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Food Allergies

How Is Food Allergy Treated?

Thursday, March 22, 2012 - 15:45

Contributing Author: Guy Slowik FRCS

Once an allergy is diagnosed, strict avoidance of the offending food (or foods) is the only proven method of managing the allergy. There is no medical cure for food allergy. However, within the next few years there will be safe and effective vaccines for food allergies.

By strictly avoiding the food for one or two years, approximately one-third of children and adults can lose their sensitivity to that food. But few children or adults outgrow their allergies to peanuts, tree nuts, and shellfish.

Need To Know:

According to allergists, if you have had a severe reaction to a food, you should never eat it again. The chances are more likely than not that you will not lose your sensitivity to that food. Whether the vaccines that are being developed will allow you to eat forbidden foods will have to be determined by careful and continuous studies.

Although there are no medications currently available to treat food allergies, there are drugs on the market to treat symptoms of food allergies. The proper treatment depends on the severity of the allergic reaction.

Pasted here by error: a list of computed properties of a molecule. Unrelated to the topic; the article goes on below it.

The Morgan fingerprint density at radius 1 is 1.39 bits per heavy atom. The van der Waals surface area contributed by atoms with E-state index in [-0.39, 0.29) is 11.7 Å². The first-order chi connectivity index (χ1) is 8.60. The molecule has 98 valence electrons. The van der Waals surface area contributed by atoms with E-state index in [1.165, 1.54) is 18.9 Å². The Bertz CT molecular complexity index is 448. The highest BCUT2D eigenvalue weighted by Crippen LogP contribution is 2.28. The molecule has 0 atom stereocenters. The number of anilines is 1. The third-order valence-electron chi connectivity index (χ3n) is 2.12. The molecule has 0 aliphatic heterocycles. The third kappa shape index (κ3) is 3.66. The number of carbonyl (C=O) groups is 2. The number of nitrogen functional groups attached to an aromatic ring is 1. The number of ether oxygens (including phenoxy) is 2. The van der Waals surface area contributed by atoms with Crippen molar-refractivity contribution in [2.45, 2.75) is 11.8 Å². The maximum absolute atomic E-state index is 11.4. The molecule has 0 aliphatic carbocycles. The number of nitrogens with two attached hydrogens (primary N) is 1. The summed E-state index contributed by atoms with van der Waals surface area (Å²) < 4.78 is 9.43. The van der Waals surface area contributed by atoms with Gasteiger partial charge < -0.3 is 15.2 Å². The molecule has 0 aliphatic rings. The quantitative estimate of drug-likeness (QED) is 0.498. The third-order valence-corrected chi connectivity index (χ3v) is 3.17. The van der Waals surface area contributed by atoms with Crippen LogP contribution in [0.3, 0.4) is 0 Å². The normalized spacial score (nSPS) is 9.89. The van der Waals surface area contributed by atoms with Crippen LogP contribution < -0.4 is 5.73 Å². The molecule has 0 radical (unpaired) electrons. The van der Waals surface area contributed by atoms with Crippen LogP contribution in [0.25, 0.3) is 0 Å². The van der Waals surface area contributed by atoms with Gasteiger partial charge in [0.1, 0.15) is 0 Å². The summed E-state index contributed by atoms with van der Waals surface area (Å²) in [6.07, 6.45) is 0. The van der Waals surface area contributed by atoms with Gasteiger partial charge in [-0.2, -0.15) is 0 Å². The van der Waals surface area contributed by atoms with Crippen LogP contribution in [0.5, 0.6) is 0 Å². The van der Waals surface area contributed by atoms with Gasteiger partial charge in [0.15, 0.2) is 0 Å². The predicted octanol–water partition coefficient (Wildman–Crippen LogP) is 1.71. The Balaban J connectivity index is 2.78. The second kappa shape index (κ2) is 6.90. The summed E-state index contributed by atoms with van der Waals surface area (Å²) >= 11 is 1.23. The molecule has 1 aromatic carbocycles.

• Antihistamines can help control mild reactions. These drugs have side effects, however. Over-the-counter antihistamines cause drowsiness. Your doctor can prescribe an antihistamine that will not make you sleepy.
  • Asthma medication can be useful for people who wheeze during an allergic reaction. In rare instances, food allergies may bring on an asthma attack. These attacks may be very severe.
  • Epinephrine is used to treat anaphylaxis, a life-threatening complication of food allergy. Doctors advise people with severe food allergies always to carry a self-injecting device loaded with epinephrine or a kit containing a needle and syringe and to inject themselves at the first sign or symptoms.

How-To Information:

Epinephrine usually stops an anaphylactic attack. However, a person who is having an anaphylaxis reaction also needs to seek medical attention immediately, because the problem may suddenly worsen even after treatment with epinephrine.

  • Call 911 or your local emergency number.
  • Tell the dispatcher that you are having a severe allergic reaction and the emergency response team should bring more epinephrine.
  • You should travel by ambulance to the nearest hospital.


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